The Regulation of Advanced Practice Registered Nurses

The regulation of APRNs differs significantly from state to state among BONs. In addition, it is important to note that in some states advanced practice nurses, such as certified registered nurse anesthetists (CNRAs), may be managed by the state’s medical board. Currently, the NCSBN recommends the use of APRN certification examinations as a basis for determining APRN credentialing.

However, the scope of practice and prescriptive privileges that APRNs have depend on each state’s NPA. Until states adopt the APRN Compact, APRNs must seek and receive recognition from each state in which they practice. Currently, Texas, Utah, and Iowa are the only three APRN Compact states with partial implementation. The NLC applies only to nursing licensure and currently does not apply to APRN certifications.

Generally, an APRN would need to contact the state in which he or she anticipates practicing as an APRN and meet the requirements for licensure and certification as an APRN with prescribing privileges (as permitted) in that state. The APRN who resides in a state that is part of the mutual recognition model and declares that state as their primary residence may go to another compact state and practice as an RN because he or she has a compact RN license but may not practice as an APRN until he or she receives advanced practice licensure and meets the certification requirements for that state.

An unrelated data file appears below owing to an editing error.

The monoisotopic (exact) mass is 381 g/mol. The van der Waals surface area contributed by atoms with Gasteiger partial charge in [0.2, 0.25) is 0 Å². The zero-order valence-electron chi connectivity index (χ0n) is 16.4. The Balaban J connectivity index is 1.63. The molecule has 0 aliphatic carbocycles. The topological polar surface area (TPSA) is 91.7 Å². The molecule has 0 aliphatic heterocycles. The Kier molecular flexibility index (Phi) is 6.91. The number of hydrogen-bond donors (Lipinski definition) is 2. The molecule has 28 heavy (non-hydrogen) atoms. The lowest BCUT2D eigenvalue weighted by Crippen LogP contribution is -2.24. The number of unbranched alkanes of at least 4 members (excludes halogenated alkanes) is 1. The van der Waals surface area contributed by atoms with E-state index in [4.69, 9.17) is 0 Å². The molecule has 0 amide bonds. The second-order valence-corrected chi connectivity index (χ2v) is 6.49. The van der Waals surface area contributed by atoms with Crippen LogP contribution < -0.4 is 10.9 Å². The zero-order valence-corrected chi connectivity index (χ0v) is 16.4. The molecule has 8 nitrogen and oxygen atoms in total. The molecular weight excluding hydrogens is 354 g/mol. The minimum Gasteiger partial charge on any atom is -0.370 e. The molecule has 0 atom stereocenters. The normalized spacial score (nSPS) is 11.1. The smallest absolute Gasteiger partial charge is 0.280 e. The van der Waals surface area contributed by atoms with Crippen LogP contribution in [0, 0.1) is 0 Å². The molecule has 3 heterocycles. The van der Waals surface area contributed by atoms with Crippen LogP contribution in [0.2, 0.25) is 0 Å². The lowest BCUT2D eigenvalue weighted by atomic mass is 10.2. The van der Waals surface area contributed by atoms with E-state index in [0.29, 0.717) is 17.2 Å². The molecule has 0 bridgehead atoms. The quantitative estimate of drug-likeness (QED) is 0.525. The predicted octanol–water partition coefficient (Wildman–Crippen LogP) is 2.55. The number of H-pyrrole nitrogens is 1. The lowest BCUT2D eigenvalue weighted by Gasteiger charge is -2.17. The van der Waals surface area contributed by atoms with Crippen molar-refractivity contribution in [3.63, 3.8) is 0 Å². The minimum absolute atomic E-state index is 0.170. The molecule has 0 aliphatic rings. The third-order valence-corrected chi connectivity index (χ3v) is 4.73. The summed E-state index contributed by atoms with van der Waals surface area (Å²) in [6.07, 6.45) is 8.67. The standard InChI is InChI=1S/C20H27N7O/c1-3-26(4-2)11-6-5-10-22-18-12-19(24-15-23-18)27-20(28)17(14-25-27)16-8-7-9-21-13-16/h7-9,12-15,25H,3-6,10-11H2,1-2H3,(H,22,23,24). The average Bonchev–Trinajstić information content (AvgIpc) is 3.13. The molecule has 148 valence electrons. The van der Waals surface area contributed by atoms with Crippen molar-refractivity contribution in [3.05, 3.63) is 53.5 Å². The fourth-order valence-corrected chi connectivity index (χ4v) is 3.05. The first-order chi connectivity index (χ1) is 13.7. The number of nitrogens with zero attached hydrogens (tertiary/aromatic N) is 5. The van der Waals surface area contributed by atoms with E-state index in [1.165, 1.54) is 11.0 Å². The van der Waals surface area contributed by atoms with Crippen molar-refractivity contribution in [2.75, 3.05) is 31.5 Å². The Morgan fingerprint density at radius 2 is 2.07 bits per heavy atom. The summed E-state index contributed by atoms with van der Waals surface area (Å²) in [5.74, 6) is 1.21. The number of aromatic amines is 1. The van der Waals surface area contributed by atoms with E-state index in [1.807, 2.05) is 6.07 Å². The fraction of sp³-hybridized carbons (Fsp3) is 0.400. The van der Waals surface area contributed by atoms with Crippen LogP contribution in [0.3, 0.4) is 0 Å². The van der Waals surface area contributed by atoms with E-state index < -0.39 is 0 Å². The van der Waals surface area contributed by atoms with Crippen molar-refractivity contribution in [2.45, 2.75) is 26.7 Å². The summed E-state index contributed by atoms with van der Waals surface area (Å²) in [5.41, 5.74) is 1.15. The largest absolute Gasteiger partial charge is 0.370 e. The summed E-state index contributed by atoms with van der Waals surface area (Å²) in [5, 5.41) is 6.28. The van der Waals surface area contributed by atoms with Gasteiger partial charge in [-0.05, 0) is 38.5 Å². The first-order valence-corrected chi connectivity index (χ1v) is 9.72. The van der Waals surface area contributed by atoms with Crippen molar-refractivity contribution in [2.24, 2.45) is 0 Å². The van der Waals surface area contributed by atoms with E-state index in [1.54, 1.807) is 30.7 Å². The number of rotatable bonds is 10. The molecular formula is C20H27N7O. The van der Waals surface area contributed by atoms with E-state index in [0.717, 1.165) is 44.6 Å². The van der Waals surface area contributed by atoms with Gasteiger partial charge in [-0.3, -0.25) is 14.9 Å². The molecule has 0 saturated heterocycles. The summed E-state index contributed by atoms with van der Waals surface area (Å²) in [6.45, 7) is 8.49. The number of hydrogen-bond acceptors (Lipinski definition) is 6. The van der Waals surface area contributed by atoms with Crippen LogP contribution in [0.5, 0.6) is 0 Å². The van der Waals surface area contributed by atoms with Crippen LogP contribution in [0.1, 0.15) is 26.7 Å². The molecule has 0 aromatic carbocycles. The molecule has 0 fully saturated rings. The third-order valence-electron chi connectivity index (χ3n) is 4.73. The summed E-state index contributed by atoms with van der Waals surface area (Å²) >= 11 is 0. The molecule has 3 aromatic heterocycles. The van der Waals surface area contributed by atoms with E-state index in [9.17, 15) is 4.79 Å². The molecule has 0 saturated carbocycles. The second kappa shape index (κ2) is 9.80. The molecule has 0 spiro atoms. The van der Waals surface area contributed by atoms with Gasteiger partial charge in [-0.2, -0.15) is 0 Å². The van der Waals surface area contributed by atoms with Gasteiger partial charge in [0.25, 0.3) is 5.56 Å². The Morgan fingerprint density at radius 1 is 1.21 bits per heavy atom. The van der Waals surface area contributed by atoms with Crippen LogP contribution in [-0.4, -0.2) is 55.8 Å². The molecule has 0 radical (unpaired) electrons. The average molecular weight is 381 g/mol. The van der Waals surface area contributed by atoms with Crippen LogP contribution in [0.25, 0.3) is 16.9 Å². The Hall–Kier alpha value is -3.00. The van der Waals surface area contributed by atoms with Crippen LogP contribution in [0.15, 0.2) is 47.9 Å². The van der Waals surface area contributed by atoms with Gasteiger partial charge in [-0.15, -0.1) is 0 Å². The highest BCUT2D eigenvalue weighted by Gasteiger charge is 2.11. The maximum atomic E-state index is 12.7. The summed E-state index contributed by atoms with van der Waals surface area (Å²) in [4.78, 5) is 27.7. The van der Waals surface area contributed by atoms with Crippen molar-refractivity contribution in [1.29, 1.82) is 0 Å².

It is important to know that regulatory state requirements can affect certification within a particular state. APRNs can track state legislative changes through the NCSCN website at and the ANA Advance Practice Nurses Consensus Model Toolkit at

In 2008, the Consensus Model for APRN Regulation: Licensure, Accreditation, Certification and Education (LACE Model) was developed as a collaborative effort by more than 40 nursing organizations to make APRN practice and regulation more uniform and consistent. The APRN Regulatory Model (LACE) defines four advance nurse practice roles: certified nurse midwife (CNM), certified registered nurse anesthetist (CRNA), clinical nurse specialist (CNS), and certified nurse practitioner (CNP).

Under the APRN Regulatory Model, certification and licensure must be congruent in terms of role and population focus. With the progression of implementation of the APRN Consensus Model, certifying organizations such as ANCC are changing certification programs to more accurately reflect the roles and populations required by the Model.

For example, the Adult Nurse Practitioner Primary Care Nurse Practitioner certification is being retired in December 2016 and is being replaced by the Adult Gerontology Primary Care Nurse Practitioner certification (ANCC, 2016d). As the APRN Regulatory Model and Enhanced Compact and new state legislative changes are implemented, it will be critically important for APRNs to understand the issues affecting their licensure, certification, and practice.

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